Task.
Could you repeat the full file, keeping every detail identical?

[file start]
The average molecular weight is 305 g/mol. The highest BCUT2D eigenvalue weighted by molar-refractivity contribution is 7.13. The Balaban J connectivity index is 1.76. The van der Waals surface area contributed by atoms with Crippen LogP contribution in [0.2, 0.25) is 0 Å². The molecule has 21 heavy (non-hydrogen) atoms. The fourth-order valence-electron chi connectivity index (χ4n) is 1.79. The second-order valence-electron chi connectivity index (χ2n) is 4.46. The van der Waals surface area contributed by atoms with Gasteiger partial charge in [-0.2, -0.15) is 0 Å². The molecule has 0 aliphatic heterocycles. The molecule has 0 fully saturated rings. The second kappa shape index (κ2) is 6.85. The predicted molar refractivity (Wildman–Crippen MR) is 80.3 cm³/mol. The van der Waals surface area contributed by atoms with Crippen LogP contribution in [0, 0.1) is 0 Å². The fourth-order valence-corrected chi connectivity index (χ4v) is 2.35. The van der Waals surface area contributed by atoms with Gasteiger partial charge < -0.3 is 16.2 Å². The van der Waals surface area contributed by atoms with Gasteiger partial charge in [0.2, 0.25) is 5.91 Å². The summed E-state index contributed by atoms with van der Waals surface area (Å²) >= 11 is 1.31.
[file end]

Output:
The average molecular weight is 305 g/mol. The highest BCUT2D eigenvalue weighted by molar-refractivity contribution is 7.13. The Balaban J connectivity index is 1.76. The van der Waals surface area contributed by atoms with Crippen LogP contribution in [0.2, 0.25) is 0 Å². The molecule has 21 heavy (non-hydrogen) atoms. The fourth-order valence-electron chi connectivity index (χ4n) is 1.79. The second-order valence-electron chi connectivity index (χ2n) is 4.46. The van der Waals surface area contributed by atoms with Gasteiger partial charge in [-0.2, -0.15) is 0 Å². The molecule has 0 aliphatic heterocycles. The molecule has 0 fully saturated rings. The second kappa shape index (κ2) is 6.85. The predicted molar refractivity (Wildman–Crippen MR) is 80.3 cm³/mol. The van der Waals surface area contributed by atoms with Crippen LogP contribution in [0, 0.1) is 0 Å². The fourth-order valence-corrected chi connectivity index (χ4v) is 2.35. The van der Waals surface area contributed by atoms with Gasteiger partial charge < -0.3 is 16.2 Å². The van der Waals surface area contributed by atoms with Gasteiger partial charge in [0.2, 0.25) is 5.91 Å². The summed E-state index contributed by atoms with van der Waals surface area (Å²) >= 11 is 1.31.